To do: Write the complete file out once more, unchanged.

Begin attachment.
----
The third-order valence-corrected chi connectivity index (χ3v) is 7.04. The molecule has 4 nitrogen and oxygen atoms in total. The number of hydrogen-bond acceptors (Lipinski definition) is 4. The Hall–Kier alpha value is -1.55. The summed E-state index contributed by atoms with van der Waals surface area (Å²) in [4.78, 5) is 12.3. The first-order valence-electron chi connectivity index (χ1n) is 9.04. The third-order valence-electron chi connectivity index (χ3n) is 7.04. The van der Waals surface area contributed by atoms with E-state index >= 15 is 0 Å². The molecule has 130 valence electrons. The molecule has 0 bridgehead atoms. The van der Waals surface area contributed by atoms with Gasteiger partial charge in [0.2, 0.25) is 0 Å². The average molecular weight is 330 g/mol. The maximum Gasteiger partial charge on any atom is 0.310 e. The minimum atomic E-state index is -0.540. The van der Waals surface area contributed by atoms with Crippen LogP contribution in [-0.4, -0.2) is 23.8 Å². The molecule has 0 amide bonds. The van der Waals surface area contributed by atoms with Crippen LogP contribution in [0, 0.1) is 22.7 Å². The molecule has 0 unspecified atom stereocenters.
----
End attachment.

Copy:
The third-order valence-corrected chi connectivity index (χ3v) is 7.04. The molecule has 4 nitrogen and oxygen atoms in total. The number of hydrogen-bond acceptors (Lipinski definition) is 4. The Hall–Kier alpha value is -1.55. The summed E-state index contributed by atoms with van der Waals surface area (Å²) in [4.78, 5) is 12.3. The first-order valence-electron chi connectivity index (χ1n) is 9.04. The third-order valence-electron chi connectivity index (χ3n) is 7.04. The van der Waals surface area contributed by atoms with E-state index >= 15 is 0 Å². The molecule has 130 valence electrons. The molecule has 0 bridgehead atoms. The van der Waals surface area contributed by atoms with Gasteiger partial charge in [0.2, 0.25) is 0 Å². The average molecular weight is 330 g/mol. The maximum Gasteiger partial charge on any atom is 0.310 e. The minimum atomic E-state index is -0.540. The van der Waals surface area contributed by atoms with Crippen LogP contribution in [-0.4, -0.2) is 23.8 Å². The molecule has 0 amide bonds. The van der Waals surface area contributed by atoms with Crippen LogP contribution in [0, 0.1) is 22.7 Å². The molecule has 0 unspecified atom stereocenters.